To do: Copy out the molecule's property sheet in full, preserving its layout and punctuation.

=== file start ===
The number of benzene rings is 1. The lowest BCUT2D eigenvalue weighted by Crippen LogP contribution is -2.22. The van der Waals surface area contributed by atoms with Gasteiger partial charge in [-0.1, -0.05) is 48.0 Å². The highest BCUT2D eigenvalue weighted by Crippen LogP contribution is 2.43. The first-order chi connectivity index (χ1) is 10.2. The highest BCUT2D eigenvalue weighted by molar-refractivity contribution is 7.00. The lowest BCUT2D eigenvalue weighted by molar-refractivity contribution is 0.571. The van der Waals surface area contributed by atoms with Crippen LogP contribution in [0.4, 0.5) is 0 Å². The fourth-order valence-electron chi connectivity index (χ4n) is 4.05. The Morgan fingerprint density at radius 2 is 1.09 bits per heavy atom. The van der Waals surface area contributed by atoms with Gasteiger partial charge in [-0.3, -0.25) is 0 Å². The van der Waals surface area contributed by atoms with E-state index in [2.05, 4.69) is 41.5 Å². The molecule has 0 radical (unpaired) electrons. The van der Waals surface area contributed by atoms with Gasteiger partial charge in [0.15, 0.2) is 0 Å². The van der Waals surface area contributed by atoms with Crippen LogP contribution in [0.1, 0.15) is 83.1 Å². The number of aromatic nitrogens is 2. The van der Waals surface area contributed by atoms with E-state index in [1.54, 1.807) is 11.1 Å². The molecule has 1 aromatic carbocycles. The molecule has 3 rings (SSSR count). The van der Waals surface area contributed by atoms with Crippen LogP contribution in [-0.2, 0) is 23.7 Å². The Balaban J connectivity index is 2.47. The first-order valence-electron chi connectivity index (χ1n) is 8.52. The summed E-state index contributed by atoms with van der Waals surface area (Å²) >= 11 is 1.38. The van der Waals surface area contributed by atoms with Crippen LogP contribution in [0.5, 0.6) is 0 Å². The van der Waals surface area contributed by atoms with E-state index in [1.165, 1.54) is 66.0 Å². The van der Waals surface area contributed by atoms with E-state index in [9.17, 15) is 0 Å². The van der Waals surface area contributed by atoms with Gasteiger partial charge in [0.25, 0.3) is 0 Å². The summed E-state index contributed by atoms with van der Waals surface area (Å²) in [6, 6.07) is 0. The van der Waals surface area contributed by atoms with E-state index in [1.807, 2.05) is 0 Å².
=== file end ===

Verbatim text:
The number of benzene rings is 1. The lowest BCUT2D eigenvalue weighted by Crippen LogP contribution is -2.22. The van der Waals surface area contributed by atoms with Gasteiger partial charge in [-0.1, -0.05) is 48.0 Å². The highest BCUT2D eigenvalue weighted by Crippen LogP contribution is 2.43. The first-order chi connectivity index (χ1) is 10.2. The highest BCUT2D eigenvalue weighted by molar-refractivity contribution is 7.00. The lowest BCUT2D eigenvalue weighted by molar-refractivity contribution is 0.571. The van der Waals surface area contributed by atoms with Crippen LogP contribution in [0.4, 0.5) is 0 Å². The fourth-order valence-electron chi connectivity index (χ4n) is 4.05. The Morgan fingerprint density at radius 2 is 1.09 bits per heavy atom. The van der Waals surface area contributed by atoms with Gasteiger partial charge in [-0.3, -0.25) is 0 Å². The van der Waals surface area contributed by atoms with E-state index in [2.05, 4.69) is 41.5 Å². The molecule has 0 radical (unpaired) electrons. The van der Waals surface area contributed by atoms with Gasteiger partial charge in [0.15, 0.2) is 0 Å². The van der Waals surface area contributed by atoms with Crippen LogP contribution in [0.1, 0.15) is 83.1 Å². The number of aromatic nitrogens is 2. The van der Waals surface area contributed by atoms with E-state index in [1.54, 1.807) is 11.1 Å². The molecule has 1 aromatic carbocycles. The molecule has 3 rings (SSSR count). The van der Waals surface area contributed by atoms with Crippen LogP contribution in [-0.2, 0) is 23.7 Å². The Balaban J connectivity index is 2.47. The first-order valence-electron chi connectivity index (χ1n) is 8.52. The summed E-state index contributed by atoms with van der Waals surface area (Å²) >= 11 is 1.38. The van der Waals surface area contributed by atoms with Crippen LogP contribution in [0.5, 0.6) is 0 Å². The van der Waals surface area contributed by atoms with E-state index in [1.165, 1.54) is 66.0 Å². The van der Waals surface area contributed by atoms with E-state index in [9.17, 15) is 0 Å². The van der Waals surface area contributed by atoms with Gasteiger partial charge in [0.25, 0.3) is 0 Å². The summed E-state index contributed by atoms with van der Waals surface area (Å²) in [6, 6.07) is 0. The van der Waals surface area contributed by atoms with E-state index in [1.807, 2.05) is 0 Å².